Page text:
Please be advised of this message from the Philadelphia Water Department:
Iodine itself occurs very naturally in the environment. Iodine‐131 is a radioactive form of iodine. When certain atoms disintegrate, they release a type of energy called ionizing radiation. This energy can travel as either electromagnetic waves (i.e., gamma or X‐rays) or as particles (i.e., alpha, beta or neutrons). The atoms that emit radiation are called adionuclides; e.g., radioactive iodine, cesium, and plutonium.
Where does Iodine-131 come from?
I-131 is a byproduct of nuclear energy production. It is also used in medicine to diagnose and treat disorders of the thyroid gland.
What actions is PWD taking based on the EPA test results?
Philadelphia’s drinking water is safe to drink. An infant would have to drink almost 600 liters of water at 2.2 pCi/L to receive a radiation dose equivalent to a day’s worth of the natural background radiation exposure that we experience continuously from natural sources of radioactivity in our environment. However, this does not mean that PWD is not concerned about these levels. In response to these results, PWD is working with the EPA and DEP and taking the following actions:
- Developing a Joint PADEP, EPA, PWD Action Plan for all Radionuclides
- Initiating a focused sampling program for Iodine
- Developing an aggressive track down program with EPA and DEP to identify the potential sources of Iodine 131 in our source waters
- Using enhanced treatment and activated carbon at our Queen Lane Water Treatment Plant to minimize Iodine 131 concentrations as a precautionary
- measure. Carbon works to absorb contaminants in drinking water and is removed during the filtration process.
How often is the water monitored? At what locations?
PWD monitors its drinking water every day at its three water treatments plants and at points throughout its 3,000 mile delivery system. Our water consistently does better than Safe Drinking Water Act standards and has always met all heath standards. However, SDWA compliance sampling does not include Iodine 131. PWD works with the PA on a voluntary basis to ensure that this sampling is conducted by them.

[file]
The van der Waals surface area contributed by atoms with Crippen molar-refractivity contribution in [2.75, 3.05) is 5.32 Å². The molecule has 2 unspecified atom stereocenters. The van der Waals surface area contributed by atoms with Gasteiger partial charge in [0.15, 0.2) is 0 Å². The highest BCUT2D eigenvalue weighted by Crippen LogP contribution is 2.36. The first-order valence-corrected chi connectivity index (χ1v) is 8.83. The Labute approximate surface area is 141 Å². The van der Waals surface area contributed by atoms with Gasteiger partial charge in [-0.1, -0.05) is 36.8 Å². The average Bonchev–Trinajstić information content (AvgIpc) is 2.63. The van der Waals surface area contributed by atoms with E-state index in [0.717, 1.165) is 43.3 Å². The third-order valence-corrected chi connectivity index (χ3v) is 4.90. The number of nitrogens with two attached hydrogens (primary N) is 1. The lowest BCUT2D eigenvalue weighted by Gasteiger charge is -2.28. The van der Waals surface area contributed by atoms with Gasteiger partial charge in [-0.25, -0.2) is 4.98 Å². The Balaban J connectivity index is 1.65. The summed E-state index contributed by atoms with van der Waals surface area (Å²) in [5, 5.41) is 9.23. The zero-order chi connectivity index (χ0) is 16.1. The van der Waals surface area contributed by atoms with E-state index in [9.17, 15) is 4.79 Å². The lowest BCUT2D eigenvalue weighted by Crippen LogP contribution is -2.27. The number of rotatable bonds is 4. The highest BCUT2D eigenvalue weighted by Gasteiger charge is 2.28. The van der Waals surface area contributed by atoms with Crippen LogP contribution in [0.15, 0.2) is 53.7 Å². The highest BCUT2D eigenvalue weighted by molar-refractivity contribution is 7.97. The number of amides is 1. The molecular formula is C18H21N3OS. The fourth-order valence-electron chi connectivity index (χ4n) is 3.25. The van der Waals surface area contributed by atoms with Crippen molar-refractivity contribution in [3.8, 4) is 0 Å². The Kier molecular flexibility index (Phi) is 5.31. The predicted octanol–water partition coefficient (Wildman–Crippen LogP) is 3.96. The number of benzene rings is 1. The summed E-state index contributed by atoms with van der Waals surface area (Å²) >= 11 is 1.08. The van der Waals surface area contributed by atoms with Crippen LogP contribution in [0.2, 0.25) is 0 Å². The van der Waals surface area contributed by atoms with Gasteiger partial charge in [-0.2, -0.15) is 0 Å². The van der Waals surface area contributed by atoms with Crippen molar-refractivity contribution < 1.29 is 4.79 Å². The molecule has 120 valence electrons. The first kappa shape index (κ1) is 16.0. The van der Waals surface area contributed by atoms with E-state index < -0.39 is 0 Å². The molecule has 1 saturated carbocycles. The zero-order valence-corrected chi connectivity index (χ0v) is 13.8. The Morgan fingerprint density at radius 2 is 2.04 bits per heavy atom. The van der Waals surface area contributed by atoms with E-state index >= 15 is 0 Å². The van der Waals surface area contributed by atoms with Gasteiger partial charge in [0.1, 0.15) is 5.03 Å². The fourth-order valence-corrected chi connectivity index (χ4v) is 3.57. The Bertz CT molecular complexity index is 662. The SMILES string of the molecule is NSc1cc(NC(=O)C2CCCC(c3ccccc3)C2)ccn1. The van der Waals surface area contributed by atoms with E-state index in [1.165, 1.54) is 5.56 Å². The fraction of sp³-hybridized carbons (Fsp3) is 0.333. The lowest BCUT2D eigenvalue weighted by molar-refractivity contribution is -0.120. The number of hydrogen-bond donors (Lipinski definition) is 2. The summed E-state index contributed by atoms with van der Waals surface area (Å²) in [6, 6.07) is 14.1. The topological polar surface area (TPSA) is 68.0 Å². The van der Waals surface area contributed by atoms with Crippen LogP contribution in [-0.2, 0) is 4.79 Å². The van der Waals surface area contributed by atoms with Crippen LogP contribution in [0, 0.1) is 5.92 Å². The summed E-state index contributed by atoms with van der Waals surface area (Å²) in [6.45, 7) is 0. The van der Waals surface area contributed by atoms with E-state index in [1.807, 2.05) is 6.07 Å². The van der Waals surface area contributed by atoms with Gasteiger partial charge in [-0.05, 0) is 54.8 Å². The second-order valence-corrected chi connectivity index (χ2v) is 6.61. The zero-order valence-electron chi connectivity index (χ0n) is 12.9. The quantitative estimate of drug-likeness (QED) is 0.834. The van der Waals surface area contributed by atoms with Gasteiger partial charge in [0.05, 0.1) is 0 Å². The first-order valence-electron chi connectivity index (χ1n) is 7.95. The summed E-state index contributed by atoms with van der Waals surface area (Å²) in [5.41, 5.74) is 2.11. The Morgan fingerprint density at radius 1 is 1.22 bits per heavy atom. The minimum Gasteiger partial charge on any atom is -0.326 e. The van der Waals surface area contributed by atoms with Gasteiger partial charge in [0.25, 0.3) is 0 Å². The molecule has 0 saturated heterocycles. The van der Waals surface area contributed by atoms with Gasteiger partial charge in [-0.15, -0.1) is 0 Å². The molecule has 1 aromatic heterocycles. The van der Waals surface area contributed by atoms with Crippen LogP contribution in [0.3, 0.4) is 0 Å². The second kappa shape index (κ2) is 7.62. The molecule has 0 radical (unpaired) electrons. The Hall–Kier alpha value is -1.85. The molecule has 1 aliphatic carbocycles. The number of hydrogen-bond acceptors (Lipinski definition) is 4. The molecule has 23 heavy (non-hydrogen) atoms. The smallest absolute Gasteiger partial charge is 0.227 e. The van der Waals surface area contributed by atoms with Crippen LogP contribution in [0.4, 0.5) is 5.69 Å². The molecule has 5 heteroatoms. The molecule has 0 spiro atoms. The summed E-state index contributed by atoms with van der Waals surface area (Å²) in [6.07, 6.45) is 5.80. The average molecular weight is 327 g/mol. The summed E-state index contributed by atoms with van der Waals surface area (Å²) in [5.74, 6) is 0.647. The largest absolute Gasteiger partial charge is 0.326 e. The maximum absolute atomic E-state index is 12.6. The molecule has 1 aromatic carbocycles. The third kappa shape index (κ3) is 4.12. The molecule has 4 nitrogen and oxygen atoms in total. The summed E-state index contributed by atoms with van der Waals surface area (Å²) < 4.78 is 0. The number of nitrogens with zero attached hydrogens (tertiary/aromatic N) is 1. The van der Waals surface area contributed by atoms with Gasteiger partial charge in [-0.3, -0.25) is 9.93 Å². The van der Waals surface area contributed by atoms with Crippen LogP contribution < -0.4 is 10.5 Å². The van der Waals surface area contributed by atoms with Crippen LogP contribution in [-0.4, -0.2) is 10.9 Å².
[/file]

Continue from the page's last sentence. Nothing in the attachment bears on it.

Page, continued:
How do the levels of iodine-131 found most recently compare to past measurements?
EPA has detected low levels of I-131 in a number of drinking water samples since the Japanese nuclear incident, but because of the levels of I]131 historically seen in Philadelphia’s drinking water, it is unclear whether the April 4 results are related to radiation from Japan or other sources in the Philadelphia area.
Are There Standards for Drinking Water Safety?
The federal drinking water standard for Iodine-131 is three pCi/L and is based on a long term average, not a single day sample. These samples are taken on a quarterly basis.
How Long Does it Stay in the Environment?
Iodine-131 is a short-lived radioactive element, with a half-life of 8 days, meaning every 8 days it loses half of its radioactivity. It is not one of the radioactive chemicals that persist for a long time.
Are there elevated levels of any other kind of radioactive particle in Philadelphia drinking water? (I have seen cesium mentioned.)
None have been identified. PWD will be sampling for a variety of radionuclides to ensure that this is the case.
For further information please contact Philadelphia Water Department at (215) 685-6300
— Water and Sewer Emergencies, Water and Sewer Service Inquiries, Water Quality Information, Taste and Odor Complaints, Open Hydrants, Inlet Cleaning, PWD Speakers Bureau, Water Conservation Programs (CAP), Automatic Meter Reading Installations and Inquiries